This chapter accomplishes two basic tasks: (a) it provides a summary of the general definition of leadership I develop in my book Following Reason: A Theory and Strategy for Rational Leadership (2019), with some additional comments relating to the present work; and (b) it reiterates how this general definition may be utilized in order to theorize more specific modes of leading, including rational and ecocentric modes. While the second task shall merely remind us of the study’s method outlined in the Introduction, the first task involves quite an extensive retracing of my general model, as we proceed with the assumption that readers may be unfamiliar with it, and given that the environmental model of leadership that I outline is predicated on the general one, then a sufficient grasp of the fundamental model is required in order to comprehend the specific eco-centered one.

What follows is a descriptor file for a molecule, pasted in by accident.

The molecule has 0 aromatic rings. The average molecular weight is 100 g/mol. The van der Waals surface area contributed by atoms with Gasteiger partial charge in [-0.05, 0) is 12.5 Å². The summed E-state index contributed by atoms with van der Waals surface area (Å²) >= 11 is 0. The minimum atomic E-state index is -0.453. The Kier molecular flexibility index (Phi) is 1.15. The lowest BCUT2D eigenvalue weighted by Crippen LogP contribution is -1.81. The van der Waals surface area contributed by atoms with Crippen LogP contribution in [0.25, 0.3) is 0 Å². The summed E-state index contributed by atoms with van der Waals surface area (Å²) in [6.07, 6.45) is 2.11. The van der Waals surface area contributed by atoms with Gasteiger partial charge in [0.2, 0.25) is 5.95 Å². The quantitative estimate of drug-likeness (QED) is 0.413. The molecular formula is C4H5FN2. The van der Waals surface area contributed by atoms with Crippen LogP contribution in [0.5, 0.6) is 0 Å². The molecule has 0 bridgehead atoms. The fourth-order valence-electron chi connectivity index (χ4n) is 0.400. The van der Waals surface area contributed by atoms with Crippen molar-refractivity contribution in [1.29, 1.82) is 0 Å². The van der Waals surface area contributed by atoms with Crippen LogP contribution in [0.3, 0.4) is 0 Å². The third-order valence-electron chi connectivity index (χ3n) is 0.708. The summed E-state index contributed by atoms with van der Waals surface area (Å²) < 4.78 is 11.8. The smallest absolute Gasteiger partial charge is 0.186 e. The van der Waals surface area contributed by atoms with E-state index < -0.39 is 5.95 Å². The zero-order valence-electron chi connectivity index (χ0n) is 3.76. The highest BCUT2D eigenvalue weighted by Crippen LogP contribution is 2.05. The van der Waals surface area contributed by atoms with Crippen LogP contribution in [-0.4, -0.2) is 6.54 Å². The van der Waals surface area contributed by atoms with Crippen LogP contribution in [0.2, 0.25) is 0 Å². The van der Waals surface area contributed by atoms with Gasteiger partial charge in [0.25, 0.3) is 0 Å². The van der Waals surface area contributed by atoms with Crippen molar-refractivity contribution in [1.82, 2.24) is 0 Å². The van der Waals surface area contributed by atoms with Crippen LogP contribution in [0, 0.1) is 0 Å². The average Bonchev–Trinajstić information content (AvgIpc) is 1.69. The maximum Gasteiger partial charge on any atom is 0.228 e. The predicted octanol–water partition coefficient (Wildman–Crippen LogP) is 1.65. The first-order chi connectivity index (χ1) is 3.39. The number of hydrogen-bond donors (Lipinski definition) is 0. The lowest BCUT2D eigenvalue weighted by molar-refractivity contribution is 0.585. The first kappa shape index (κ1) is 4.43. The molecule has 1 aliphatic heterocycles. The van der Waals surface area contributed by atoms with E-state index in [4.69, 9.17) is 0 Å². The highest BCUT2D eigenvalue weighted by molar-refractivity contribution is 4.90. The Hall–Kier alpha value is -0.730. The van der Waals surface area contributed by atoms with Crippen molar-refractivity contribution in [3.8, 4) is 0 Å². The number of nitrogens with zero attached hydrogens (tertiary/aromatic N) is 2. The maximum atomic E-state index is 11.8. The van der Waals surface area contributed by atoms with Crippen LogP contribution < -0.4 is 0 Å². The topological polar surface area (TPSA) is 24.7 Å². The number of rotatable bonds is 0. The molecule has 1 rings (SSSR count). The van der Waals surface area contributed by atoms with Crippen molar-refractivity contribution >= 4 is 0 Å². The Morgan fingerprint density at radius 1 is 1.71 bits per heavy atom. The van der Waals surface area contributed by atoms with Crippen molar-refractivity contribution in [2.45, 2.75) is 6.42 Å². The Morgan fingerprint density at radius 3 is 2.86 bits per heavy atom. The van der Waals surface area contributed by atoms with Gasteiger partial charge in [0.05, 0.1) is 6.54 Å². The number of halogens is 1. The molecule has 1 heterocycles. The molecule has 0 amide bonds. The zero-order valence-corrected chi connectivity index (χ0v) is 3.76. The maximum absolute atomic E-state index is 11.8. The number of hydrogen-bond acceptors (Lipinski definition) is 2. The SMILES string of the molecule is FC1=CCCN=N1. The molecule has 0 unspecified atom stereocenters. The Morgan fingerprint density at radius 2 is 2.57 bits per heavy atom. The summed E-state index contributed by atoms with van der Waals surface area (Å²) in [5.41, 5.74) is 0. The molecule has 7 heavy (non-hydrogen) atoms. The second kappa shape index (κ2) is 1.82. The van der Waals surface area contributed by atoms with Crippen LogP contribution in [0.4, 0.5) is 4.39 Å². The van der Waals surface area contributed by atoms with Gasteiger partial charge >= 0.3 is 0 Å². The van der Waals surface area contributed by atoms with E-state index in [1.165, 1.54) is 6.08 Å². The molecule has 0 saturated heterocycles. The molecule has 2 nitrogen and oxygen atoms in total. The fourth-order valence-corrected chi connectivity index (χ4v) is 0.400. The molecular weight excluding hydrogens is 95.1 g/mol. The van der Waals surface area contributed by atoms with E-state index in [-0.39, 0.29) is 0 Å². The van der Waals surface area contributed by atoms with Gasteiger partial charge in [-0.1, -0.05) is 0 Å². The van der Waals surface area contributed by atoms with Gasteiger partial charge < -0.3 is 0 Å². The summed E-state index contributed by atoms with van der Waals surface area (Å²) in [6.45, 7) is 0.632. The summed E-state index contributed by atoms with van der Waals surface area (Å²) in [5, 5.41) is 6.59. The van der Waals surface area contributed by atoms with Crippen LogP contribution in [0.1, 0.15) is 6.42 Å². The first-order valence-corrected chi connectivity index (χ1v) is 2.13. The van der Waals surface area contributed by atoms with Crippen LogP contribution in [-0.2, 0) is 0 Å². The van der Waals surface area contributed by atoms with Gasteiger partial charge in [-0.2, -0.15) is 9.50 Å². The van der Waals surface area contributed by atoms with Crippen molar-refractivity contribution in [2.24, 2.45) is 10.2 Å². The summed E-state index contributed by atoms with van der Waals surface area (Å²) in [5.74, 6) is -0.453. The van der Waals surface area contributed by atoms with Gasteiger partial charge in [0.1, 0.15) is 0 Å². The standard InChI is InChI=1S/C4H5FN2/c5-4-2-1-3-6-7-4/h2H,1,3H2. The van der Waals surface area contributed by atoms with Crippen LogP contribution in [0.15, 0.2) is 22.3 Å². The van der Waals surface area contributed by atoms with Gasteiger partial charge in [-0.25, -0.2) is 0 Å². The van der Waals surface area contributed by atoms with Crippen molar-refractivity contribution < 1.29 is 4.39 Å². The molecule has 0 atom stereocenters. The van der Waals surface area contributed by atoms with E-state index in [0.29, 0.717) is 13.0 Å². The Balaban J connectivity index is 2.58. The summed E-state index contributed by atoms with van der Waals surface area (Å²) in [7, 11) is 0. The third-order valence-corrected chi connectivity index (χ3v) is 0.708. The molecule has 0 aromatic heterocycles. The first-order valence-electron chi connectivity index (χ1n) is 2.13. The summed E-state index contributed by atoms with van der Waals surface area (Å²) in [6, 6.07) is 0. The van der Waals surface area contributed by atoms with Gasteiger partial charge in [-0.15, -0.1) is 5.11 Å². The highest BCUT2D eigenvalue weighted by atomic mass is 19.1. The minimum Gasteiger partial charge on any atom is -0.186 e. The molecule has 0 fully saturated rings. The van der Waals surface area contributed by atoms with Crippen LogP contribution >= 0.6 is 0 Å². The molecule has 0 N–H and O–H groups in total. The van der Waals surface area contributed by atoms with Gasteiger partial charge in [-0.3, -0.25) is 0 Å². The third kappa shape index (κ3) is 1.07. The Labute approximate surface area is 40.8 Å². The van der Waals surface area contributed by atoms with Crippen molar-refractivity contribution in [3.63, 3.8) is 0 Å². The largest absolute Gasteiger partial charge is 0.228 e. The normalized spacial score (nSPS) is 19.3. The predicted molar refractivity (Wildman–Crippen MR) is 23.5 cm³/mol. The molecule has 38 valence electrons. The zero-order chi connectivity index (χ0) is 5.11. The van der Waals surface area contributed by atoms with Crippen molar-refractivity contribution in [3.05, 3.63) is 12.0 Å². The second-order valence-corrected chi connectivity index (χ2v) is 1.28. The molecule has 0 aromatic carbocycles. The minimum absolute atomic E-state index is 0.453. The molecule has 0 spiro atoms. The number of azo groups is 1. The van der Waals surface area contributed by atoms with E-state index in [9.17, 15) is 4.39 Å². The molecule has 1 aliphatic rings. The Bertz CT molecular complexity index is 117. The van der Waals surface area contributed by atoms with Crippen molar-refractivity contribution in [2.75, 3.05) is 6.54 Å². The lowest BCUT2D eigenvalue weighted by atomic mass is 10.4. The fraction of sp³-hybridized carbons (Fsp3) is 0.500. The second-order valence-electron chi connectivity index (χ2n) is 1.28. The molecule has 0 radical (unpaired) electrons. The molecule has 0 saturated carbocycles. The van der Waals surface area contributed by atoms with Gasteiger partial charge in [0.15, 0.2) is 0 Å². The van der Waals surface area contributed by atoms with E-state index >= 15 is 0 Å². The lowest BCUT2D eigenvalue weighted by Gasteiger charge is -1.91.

The review begins by re-emphasizing the difficulty of the task of conceiving a general definition. I then summarize the “obvious”-yet-innovative way in which I pursue a definition by re-observing both mundane and historically significant instantiations of leadership. I then recall the outcome of applying this approach: acts of leading appear to involve efforts by leaders and followers to transform existing situations into sufficiently different situations or preserve situations from competing leadership seeking to change them. I foreground the ambiguity and problematic nature of the definition’s elements (“situation,” “sufficient change/maintenance,” etc.). I also briefly address the element of followership in my general formulation, and I explain that the specific question of ecocentric followership is bracketed in the present work because it exceeds the study’s limits. I end the section by explaining that I offer an elementary ecocentric ethic/ethos because the focus of the project is the outline of a theory of eco-centered leadership “rather than” a comprehensive ecocentric ethic/ethos. In the subsequent section, I rehearse how the general definition allows us to differentiate leading from managing, two phenomena that have often been fused or confused in leadership and management studies. By the end of the study, we might be able to conclude that what often passes for “environmental leadership” is actually human-centered-environmental management. In the final section of the chapter, I explain how the proposed general formulation of leading appears to open up the possibility of theorizing more specific forms of leading, including ecocentric leadership.

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